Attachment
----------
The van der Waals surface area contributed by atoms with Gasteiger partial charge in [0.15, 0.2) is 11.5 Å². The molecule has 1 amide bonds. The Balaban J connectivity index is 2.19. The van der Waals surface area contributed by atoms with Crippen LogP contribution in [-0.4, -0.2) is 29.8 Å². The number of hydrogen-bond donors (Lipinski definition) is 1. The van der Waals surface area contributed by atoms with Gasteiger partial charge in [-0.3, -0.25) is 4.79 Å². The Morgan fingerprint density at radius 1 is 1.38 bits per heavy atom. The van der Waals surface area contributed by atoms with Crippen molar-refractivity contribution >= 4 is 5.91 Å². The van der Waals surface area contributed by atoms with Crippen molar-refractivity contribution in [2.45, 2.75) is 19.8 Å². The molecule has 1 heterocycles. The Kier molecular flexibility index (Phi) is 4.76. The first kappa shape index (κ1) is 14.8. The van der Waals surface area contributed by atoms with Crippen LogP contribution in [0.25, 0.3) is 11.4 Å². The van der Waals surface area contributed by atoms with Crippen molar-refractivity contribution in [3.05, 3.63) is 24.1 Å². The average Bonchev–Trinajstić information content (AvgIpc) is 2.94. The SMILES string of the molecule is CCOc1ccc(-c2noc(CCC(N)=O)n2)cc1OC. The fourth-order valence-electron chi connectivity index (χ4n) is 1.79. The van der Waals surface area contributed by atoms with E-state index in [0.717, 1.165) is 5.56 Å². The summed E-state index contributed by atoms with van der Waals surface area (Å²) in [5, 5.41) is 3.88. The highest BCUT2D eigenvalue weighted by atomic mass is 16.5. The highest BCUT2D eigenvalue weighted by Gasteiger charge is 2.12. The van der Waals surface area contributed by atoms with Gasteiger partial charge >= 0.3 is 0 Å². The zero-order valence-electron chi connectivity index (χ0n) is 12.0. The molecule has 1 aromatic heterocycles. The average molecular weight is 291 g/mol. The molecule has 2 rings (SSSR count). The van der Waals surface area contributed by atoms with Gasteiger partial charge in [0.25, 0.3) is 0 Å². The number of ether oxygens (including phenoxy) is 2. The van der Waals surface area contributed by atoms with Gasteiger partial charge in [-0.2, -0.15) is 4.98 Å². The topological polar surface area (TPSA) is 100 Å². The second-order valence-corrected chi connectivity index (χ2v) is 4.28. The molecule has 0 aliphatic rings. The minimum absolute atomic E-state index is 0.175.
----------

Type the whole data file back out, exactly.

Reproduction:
The van der Waals surface area contributed by atoms with Gasteiger partial charge in [0.15, 0.2) is 11.5 Å². The molecule has 1 amide bonds. The Balaban J connectivity index is 2.19. The van der Waals surface area contributed by atoms with Crippen LogP contribution in [-0.4, -0.2) is 29.8 Å². The number of hydrogen-bond donors (Lipinski definition) is 1. The van der Waals surface area contributed by atoms with Gasteiger partial charge in [-0.3, -0.25) is 4.79 Å². The Morgan fingerprint density at radius 1 is 1.38 bits per heavy atom. The van der Waals surface area contributed by atoms with Crippen molar-refractivity contribution >= 4 is 5.91 Å². The van der Waals surface area contributed by atoms with Crippen molar-refractivity contribution in [2.45, 2.75) is 19.8 Å². The molecule has 1 heterocycles. The Kier molecular flexibility index (Phi) is 4.76. The first kappa shape index (κ1) is 14.8. The van der Waals surface area contributed by atoms with Crippen LogP contribution in [0.25, 0.3) is 11.4 Å². The van der Waals surface area contributed by atoms with Crippen molar-refractivity contribution in [3.05, 3.63) is 24.1 Å². The average Bonchev–Trinajstić information content (AvgIpc) is 2.94. The SMILES string of the molecule is CCOc1ccc(-c2noc(CCC(N)=O)n2)cc1OC. The fourth-order valence-electron chi connectivity index (χ4n) is 1.79. The van der Waals surface area contributed by atoms with E-state index in [0.717, 1.165) is 5.56 Å². The summed E-state index contributed by atoms with van der Waals surface area (Å²) in [5, 5.41) is 3.88. The highest BCUT2D eigenvalue weighted by atomic mass is 16.5. The highest BCUT2D eigenvalue weighted by Gasteiger charge is 2.12. The van der Waals surface area contributed by atoms with Gasteiger partial charge >= 0.3 is 0 Å². The zero-order valence-electron chi connectivity index (χ0n) is 12.0. The molecule has 1 aromatic heterocycles. The average molecular weight is 291 g/mol. The molecule has 2 rings (SSSR count). The van der Waals surface area contributed by atoms with Gasteiger partial charge in [0.25, 0.3) is 0 Å². The number of ether oxygens (including phenoxy) is 2. The van der Waals surface area contributed by atoms with Gasteiger partial charge in [-0.2, -0.15) is 4.98 Å². The topological polar surface area (TPSA) is 100 Å². The second-order valence-corrected chi connectivity index (χ2v) is 4.28. The molecule has 0 aliphatic rings. The minimum absolute atomic E-state index is 0.175.